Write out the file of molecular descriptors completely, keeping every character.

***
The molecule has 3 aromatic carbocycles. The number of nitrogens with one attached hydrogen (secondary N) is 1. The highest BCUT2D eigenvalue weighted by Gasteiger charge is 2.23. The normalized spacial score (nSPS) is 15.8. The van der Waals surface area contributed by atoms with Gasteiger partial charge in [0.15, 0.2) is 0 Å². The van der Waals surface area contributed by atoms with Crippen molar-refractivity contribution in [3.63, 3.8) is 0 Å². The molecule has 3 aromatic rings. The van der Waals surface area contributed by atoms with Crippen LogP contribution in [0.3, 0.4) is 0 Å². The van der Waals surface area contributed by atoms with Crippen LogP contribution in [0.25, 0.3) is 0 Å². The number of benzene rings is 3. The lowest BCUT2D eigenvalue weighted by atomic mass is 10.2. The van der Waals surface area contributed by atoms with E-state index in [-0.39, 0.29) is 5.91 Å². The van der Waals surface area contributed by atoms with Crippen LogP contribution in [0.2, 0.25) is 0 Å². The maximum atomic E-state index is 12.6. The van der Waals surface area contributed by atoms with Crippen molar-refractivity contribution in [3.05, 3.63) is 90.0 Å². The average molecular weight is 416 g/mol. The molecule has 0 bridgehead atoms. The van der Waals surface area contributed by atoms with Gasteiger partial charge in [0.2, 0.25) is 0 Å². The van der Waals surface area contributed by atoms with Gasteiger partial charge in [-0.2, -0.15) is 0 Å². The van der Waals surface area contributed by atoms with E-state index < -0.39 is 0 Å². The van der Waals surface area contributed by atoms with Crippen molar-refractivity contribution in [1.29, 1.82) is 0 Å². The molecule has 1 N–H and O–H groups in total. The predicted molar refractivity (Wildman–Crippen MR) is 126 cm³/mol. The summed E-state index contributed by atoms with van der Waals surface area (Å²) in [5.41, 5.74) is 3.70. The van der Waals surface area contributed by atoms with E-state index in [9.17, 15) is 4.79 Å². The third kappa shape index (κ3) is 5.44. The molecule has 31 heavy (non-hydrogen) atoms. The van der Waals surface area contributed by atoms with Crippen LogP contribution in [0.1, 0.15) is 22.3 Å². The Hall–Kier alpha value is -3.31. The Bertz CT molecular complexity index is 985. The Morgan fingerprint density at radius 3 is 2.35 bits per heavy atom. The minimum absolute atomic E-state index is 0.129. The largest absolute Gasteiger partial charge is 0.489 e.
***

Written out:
The molecule has 3 aromatic carbocycles. The number of nitrogens with one attached hydrogen (secondary N) is 1. The highest BCUT2D eigenvalue weighted by Gasteiger charge is 2.23. The normalized spacial score (nSPS) is 15.8. The van der Waals surface area contributed by atoms with Gasteiger partial charge in [0.15, 0.2) is 0 Å². The van der Waals surface area contributed by atoms with Crippen molar-refractivity contribution in [3.63, 3.8) is 0 Å². The molecule has 3 aromatic rings. The van der Waals surface area contributed by atoms with Crippen LogP contribution in [0.3, 0.4) is 0 Å². The van der Waals surface area contributed by atoms with Crippen LogP contribution in [0.25, 0.3) is 0 Å². The number of benzene rings is 3. The lowest BCUT2D eigenvalue weighted by atomic mass is 10.2. The van der Waals surface area contributed by atoms with E-state index in [-0.39, 0.29) is 5.91 Å². The van der Waals surface area contributed by atoms with Crippen LogP contribution in [0.2, 0.25) is 0 Å². The maximum atomic E-state index is 12.6. The van der Waals surface area contributed by atoms with Crippen molar-refractivity contribution in [3.05, 3.63) is 90.0 Å². The average molecular weight is 416 g/mol. The molecule has 0 bridgehead atoms. The van der Waals surface area contributed by atoms with Gasteiger partial charge in [0.2, 0.25) is 0 Å². The van der Waals surface area contributed by atoms with Gasteiger partial charge in [-0.2, -0.15) is 0 Å². The van der Waals surface area contributed by atoms with E-state index < -0.39 is 0 Å². The van der Waals surface area contributed by atoms with Crippen molar-refractivity contribution in [1.29, 1.82) is 0 Å². The molecule has 1 N–H and O–H groups in total. The predicted molar refractivity (Wildman–Crippen MR) is 126 cm³/mol. The summed E-state index contributed by atoms with van der Waals surface area (Å²) in [5.41, 5.74) is 3.70. The van der Waals surface area contributed by atoms with E-state index in [9.17, 15) is 4.79 Å². The third kappa shape index (κ3) is 5.44. The molecule has 31 heavy (non-hydrogen) atoms. The van der Waals surface area contributed by atoms with Crippen LogP contribution in [0.1, 0.15) is 22.3 Å². The Hall–Kier alpha value is -3.31. The Bertz CT molecular complexity index is 985. The Morgan fingerprint density at radius 3 is 2.35 bits per heavy atom. The minimum absolute atomic E-state index is 0.129. The largest absolute Gasteiger partial charge is 0.489 e.